The media should engage with "conspiracy theorists"

Dismissing Japanese politician's concerns over the September 11 attacks gives credence to believers'

Since 2008, the Japanese Diet member Yukihisa Fujita has been voicing concerns over the US account of the events of 11 September 2001. His much-documented conversion to the "truth movement" via dubious internet videos such as Loose Change is a cause for concern, and it is tempting to dismiss him as an irrational fantasist.

Yet, beneath his recourse to contestable evidence, and his affiliation with sacred cows such as David Ray Griffin (with whom he co-authored Questioning 9/11 in Japan's Parliament), is a critical faculty absent from too much of the political class. Fujita may have deflated his own arguments with "facts" culled from the net, including doubts over whether the Pentagon was struck by a plane at all, but the knee-jerk reactions of the media have been equally counterproductive.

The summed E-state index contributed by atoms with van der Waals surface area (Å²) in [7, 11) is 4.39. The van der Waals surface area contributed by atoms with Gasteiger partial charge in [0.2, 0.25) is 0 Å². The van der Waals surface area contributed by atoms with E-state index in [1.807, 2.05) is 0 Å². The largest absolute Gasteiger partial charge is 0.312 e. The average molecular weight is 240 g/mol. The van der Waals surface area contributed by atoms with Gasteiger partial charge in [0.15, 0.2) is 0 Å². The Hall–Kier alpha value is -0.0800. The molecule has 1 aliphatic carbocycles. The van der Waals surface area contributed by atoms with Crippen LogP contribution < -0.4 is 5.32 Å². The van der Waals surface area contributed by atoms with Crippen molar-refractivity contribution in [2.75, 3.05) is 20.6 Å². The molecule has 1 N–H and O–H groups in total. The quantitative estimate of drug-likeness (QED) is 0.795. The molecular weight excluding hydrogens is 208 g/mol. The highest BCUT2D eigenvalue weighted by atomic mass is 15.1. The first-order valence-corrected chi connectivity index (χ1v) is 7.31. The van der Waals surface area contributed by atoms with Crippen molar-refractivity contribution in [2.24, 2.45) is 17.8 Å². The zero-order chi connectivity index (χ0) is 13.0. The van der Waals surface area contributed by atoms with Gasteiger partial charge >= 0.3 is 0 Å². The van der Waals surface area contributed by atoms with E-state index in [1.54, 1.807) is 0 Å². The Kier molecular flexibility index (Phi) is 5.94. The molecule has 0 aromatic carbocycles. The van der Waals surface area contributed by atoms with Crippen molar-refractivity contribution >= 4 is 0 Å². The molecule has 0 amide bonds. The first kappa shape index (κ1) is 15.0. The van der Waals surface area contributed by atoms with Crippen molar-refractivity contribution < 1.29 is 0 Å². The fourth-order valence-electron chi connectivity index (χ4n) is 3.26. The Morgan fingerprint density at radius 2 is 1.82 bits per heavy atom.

Yesterday's Washington Post insisted:

Mr Fujita's ideas about the attack on the World Trade Center, which he shared with us in a recent interview, are too bizarre, half-baked and intellectually bogus to merit serious discussion.

But why? Surely one of the functions of the media is to inform through reasoned debate. Such refusals to engage with "bogus" ideas only serve to fuel the believers' conviction. If they are wrong, why not prove it with evidence, instead of trying to force consensus with nothing but bullying language?

The Post accuses Fujita of being "fact-averse", and casts those who question the official account as members of the "lunatic fringe". But crucially, it identifies the MP's views as rooted in the rising tide of anti-US sentiment in Japan. If so, dispelling the myth of US complicity in 9/11 should help ease relations between the two countries.